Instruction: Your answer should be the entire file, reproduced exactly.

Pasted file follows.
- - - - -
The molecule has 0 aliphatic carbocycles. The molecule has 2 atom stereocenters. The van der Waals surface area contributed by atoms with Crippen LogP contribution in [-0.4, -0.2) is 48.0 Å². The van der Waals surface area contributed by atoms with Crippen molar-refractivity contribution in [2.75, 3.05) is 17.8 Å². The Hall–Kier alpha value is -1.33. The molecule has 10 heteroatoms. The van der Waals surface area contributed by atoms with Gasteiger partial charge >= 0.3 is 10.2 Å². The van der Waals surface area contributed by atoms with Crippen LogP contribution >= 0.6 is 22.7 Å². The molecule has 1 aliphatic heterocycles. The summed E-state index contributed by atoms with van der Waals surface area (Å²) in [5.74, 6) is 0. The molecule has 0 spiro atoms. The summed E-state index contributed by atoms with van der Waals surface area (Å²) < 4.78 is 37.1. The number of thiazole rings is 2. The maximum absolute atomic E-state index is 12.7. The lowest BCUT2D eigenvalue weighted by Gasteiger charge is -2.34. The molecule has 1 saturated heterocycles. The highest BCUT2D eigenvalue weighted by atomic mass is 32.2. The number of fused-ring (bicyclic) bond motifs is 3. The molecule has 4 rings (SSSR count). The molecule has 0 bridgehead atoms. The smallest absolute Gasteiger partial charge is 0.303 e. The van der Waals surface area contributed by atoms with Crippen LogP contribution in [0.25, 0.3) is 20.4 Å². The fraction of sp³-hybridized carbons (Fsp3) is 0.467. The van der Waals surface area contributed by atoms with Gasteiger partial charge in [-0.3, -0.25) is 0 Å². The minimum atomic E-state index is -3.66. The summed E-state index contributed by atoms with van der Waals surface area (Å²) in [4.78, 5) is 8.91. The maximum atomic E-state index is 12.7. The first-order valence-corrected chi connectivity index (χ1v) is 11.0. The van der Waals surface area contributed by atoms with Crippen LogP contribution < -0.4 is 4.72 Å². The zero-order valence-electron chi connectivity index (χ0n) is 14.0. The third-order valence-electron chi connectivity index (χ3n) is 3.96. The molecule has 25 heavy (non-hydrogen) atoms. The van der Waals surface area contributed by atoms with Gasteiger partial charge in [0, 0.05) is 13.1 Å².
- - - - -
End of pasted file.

The molecule has 0 aliphatic carbocycles. The molecule has 2 atom stereocenters. The van der Waals surface area contributed by atoms with Crippen LogP contribution in [-0.4, -0.2) is 48.0 Å². The van der Waals surface area contributed by atoms with Crippen molar-refractivity contribution in [2.75, 3.05) is 17.8 Å². The Hall–Kier alpha value is -1.33. The molecule has 10 heteroatoms. The van der Waals surface area contributed by atoms with Gasteiger partial charge >= 0.3 is 10.2 Å². The van der Waals surface area contributed by atoms with Crippen LogP contribution >= 0.6 is 22.7 Å². The molecule has 1 aliphatic heterocycles. The summed E-state index contributed by atoms with van der Waals surface area (Å²) in [5.74, 6) is 0. The molecule has 0 spiro atoms. The summed E-state index contributed by atoms with van der Waals surface area (Å²) < 4.78 is 37.1. The number of thiazole rings is 2. The maximum absolute atomic E-state index is 12.7. The lowest BCUT2D eigenvalue weighted by Gasteiger charge is -2.34. The molecule has 1 saturated heterocycles. The highest BCUT2D eigenvalue weighted by atomic mass is 32.2. The number of fused-ring (bicyclic) bond motifs is 3. The molecule has 4 rings (SSSR count). The molecule has 0 bridgehead atoms. The smallest absolute Gasteiger partial charge is 0.303 e. The van der Waals surface area contributed by atoms with Crippen LogP contribution in [0.25, 0.3) is 20.4 Å². The fraction of sp³-hybridized carbons (Fsp3) is 0.467. The van der Waals surface area contributed by atoms with Gasteiger partial charge in [-0.3, -0.25) is 0 Å². The minimum atomic E-state index is -3.66. The summed E-state index contributed by atoms with van der Waals surface area (Å²) in [4.78, 5) is 8.91. The maximum atomic E-state index is 12.7. The first-order valence-corrected chi connectivity index (χ1v) is 11.0. The van der Waals surface area contributed by atoms with Crippen LogP contribution < -0.4 is 4.72 Å². The zero-order valence-electron chi connectivity index (χ0n) is 14.0. The third-order valence-electron chi connectivity index (χ3n) is 3.96. The molecule has 25 heavy (non-hydrogen) atoms. The van der Waals surface area contributed by atoms with Gasteiger partial charge in [0, 0.05) is 13.1 Å².